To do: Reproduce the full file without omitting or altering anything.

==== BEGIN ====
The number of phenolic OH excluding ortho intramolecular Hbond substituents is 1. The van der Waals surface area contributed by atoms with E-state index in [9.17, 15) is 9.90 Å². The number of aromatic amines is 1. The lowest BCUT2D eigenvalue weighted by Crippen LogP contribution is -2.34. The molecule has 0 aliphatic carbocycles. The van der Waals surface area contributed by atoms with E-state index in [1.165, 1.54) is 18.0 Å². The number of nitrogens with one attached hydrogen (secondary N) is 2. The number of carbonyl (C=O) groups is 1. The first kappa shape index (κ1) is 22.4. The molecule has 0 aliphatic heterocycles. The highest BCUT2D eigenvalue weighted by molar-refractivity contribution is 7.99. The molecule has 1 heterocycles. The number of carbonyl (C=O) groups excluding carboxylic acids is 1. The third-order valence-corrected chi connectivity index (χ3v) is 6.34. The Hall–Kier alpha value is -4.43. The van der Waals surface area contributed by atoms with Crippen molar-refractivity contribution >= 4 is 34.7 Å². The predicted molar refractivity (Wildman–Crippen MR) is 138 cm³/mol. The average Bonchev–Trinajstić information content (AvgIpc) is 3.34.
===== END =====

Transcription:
The number of phenolic OH excluding ortho intramolecular Hbond substituents is 1. The van der Waals surface area contributed by atoms with E-state index in [9.17, 15) is 9.90 Å². The number of aromatic amines is 1. The lowest BCUT2D eigenvalue weighted by Crippen LogP contribution is -2.34. The molecule has 0 aliphatic carbocycles. The van der Waals surface area contributed by atoms with E-state index in [1.165, 1.54) is 18.0 Å². The number of nitrogens with one attached hydrogen (secondary N) is 2. The number of carbonyl (C=O) groups is 1. The first kappa shape index (κ1) is 22.4. The molecule has 0 aliphatic heterocycles. The highest BCUT2D eigenvalue weighted by molar-refractivity contribution is 7.99. The molecule has 1 heterocycles. The number of carbonyl (C=O) groups excluding carboxylic acids is 1. The third-order valence-corrected chi connectivity index (χ3v) is 6.34. The Hall–Kier alpha value is -4.43. The van der Waals surface area contributed by atoms with Crippen molar-refractivity contribution >= 4 is 34.7 Å². The predicted molar refractivity (Wildman–Crippen MR) is 138 cm³/mol. The average Bonchev–Trinajstić information content (AvgIpc) is 3.34.